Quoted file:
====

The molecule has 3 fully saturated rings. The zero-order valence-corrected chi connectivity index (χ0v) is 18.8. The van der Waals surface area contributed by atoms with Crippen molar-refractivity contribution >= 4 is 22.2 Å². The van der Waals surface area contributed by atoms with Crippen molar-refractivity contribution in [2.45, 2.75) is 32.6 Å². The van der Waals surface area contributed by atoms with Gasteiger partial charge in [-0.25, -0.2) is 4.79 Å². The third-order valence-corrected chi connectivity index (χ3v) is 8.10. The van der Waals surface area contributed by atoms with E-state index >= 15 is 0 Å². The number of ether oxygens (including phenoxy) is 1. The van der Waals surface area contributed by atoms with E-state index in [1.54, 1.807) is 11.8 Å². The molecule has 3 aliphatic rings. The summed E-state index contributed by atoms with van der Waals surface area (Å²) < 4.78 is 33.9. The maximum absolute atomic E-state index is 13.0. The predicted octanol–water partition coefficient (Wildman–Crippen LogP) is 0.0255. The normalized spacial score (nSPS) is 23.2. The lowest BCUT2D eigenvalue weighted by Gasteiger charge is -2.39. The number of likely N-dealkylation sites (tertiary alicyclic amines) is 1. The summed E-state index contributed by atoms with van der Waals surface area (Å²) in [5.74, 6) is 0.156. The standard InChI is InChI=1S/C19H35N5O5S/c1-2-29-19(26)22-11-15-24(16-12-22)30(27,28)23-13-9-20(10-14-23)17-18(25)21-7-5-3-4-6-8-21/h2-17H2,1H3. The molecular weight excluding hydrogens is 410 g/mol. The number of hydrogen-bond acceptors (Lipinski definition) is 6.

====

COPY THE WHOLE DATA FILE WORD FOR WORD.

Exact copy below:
The molecule has 3 fully saturated rings. The zero-order valence-corrected chi connectivity index (χ0v) is 18.8. The van der Waals surface area contributed by atoms with Crippen molar-refractivity contribution >= 4 is 22.2 Å². The van der Waals surface area contributed by atoms with Crippen molar-refractivity contribution in [2.45, 2.75) is 32.6 Å². The van der Waals surface area contributed by atoms with Gasteiger partial charge in [-0.25, -0.2) is 4.79 Å². The third-order valence-corrected chi connectivity index (χ3v) is 8.10. The van der Waals surface area contributed by atoms with E-state index >= 15 is 0 Å². The number of ether oxygens (including phenoxy) is 1. The van der Waals surface area contributed by atoms with E-state index in [1.54, 1.807) is 11.8 Å². The molecule has 3 aliphatic rings. The summed E-state index contributed by atoms with van der Waals surface area (Å²) < 4.78 is 33.9. The maximum absolute atomic E-state index is 13.0. The predicted octanol–water partition coefficient (Wildman–Crippen LogP) is 0.0255. The normalized spacial score (nSPS) is 23.2. The lowest BCUT2D eigenvalue weighted by Gasteiger charge is -2.39. The number of likely N-dealkylation sites (tertiary alicyclic amines) is 1. The summed E-state index contributed by atoms with van der Waals surface area (Å²) in [5.74, 6) is 0.156. The standard InChI is InChI=1S/C19H35N5O5S/c1-2-29-19(26)22-11-15-24(16-12-22)30(27,28)23-13-9-20(10-14-23)17-18(25)21-7-5-3-4-6-8-21/h2-17H2,1H3. The molecular weight excluding hydrogens is 410 g/mol. The number of hydrogen-bond acceptors (Lipinski definition) is 6.